“You can have withdrawal symptoms of nicotine in the form of a headache, sweating, abdominal cramping, or nicotine cravings,” says Osita Onugha, MD, thoracic surgeon and director of thoracic surgery research and surgical innovation lab at John Wayne Cancer Institute at Providence Saint John’s Health Center in Santa Monica, California.
One month later: Lungs begin to show how much healthier they are
Smokers often have a nagging cough or make a wheezing sound when they breathe that many refer to as a smoker’s cough. Smoking even e-cigarettes can badly impair your lung health and make fighting off infections difficult. Quitting, however, will help your lungs rebound. “After one month, your lung capacity improves; there’s noticeably less shortness of breath and coughing,” Dr. Djordjevic says. (Here’s what you need to do in order to breathe better.)
After three months: Blood circulation has improved
Nicotine in cigarettes constricts the blood vessels in your skin and around your heart, 2016 research published in the journal Trends in Cardiovascular Medicine. The nicotine in an e-cigarette may be just as harmful. However, after you quit, your blood circulation will begin to improve, as blood vessels return to their normal diameter. If you’re worried that giving up the habit will cause weight gain, a common concern, you can quit smoking without gaining weight.
After nine months: Your lungs can fight infections again
“After nine months, lung health improves significantly thanks to the renewal of microscopic hair-like structures inside the lungs that help push out mucus and fight infections,” Dr. Djordjevic says. This could significantly reduce your likelihood of some infections and complications from illnesses like the flu and pneumonia.
After one year: Your risk of a heart attack is cut in half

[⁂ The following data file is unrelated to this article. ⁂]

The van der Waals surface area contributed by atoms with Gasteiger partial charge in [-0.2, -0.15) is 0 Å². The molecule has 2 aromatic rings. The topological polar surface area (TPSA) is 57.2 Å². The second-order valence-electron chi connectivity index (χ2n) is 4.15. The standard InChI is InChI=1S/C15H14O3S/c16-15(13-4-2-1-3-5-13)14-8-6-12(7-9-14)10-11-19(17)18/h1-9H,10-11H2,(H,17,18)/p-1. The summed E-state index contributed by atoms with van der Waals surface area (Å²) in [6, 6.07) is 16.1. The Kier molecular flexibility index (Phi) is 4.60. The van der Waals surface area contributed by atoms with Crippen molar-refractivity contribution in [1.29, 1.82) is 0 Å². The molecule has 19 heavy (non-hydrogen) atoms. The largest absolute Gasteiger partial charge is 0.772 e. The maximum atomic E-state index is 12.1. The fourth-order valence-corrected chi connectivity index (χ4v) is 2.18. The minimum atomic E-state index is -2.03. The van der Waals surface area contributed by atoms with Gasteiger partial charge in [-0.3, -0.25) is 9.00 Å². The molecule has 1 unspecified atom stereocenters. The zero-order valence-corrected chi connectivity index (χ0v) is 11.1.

Now that your blood vessels are returning to normal size, your heart rate is back to a safe pace, and your blood pressure is lowered, your risk for a heart attack is lower than while you were still vaping. “After one year, cardiovascular risk reduces by 50 percent,” Dr. Djordjevic says. If you think you’re too young to have heart problems, think again; this woman had a stroke at 29.
After five years: Stroke risk is significantly lower
The long-term effects of better heart health and lower blood pressure grants you another significant benefit: lower stroke risk. Compared to nonsmokers, e-cigarette users have a 71 percent high risk of stroke, according to research presented at the 2019 International Stroke Conference. Quitting can lower that risk almost immediately, but the risks continue to fall with each passing calendar month.
A decade later: Lower cancer risks
A 2017 study published in Scientific Reports suggests e-cigarettes and vaping may lead to DNA changes and genetic mutations that can increase the risk of cancer. So the longer you avoid e-cigarettes, the healthier your body will be. “After a decade, lung cancer risk is reduced by 50 percent, as well as the risk of pancreatic, mouth, and throat cancer,” Dr. Djordjevic says. “After 15 years, your risk of developing coronary heart disease becomes the same as a nonsmoker’s. The same goes for the risk of developing pancreatic cancer.”
20 years later: It’s like you never vaped
There will come a day that the bad habit of vaping won’t have any lasting impact on your body and your health. “After 20 years, your risk factors will be similar to those who have never smoked or vaped,” says Dr. Djordjevic. If you’re ready to kick the habit, ex-smokers offer their best advice for quitting cigarettes.
- Centers for Disease Control and Prevention: Outbreak of Lung Injury Associated with the Use of E-Cigarette, or Vaping, Products
- U.S. Surgeon General: E-Cigarette Use Among Youth and Young Adults
- Nikola Djordjevic, MD, project manager of MedAlertHelp.org
- International Journal of Environmental Research and Public Health: “Safety Assessment of Electronic Cigarettes and Their Relationship with Cardiovascular Disease”
- Caleb Backe, a certified health and wellness expert for Maple Holistics.
- American Journal of Preventive Medicine: “Association Between Electronic Cigarette Use and Myocardial Infarction”
- Osita Onugha, MD, thoracic surgeon and director of thoracic surgery research and surgical innovation lab at John Wayne Cancer Institute at Providence Saint John's Health Center in Santa Monica, California
- Trends in Cardiovascular Medicine: “Cardiovascular Toxicity of Nicotine: Implications for Electronic Cigarette Use”
- 2019 International Stroke Conference: “Electronic Cigarette Use is Associated With a Higher Risk of Stroke”
- Scientific Reports: “E-cigarettes induce toxicological effects that can raise the cancer risk”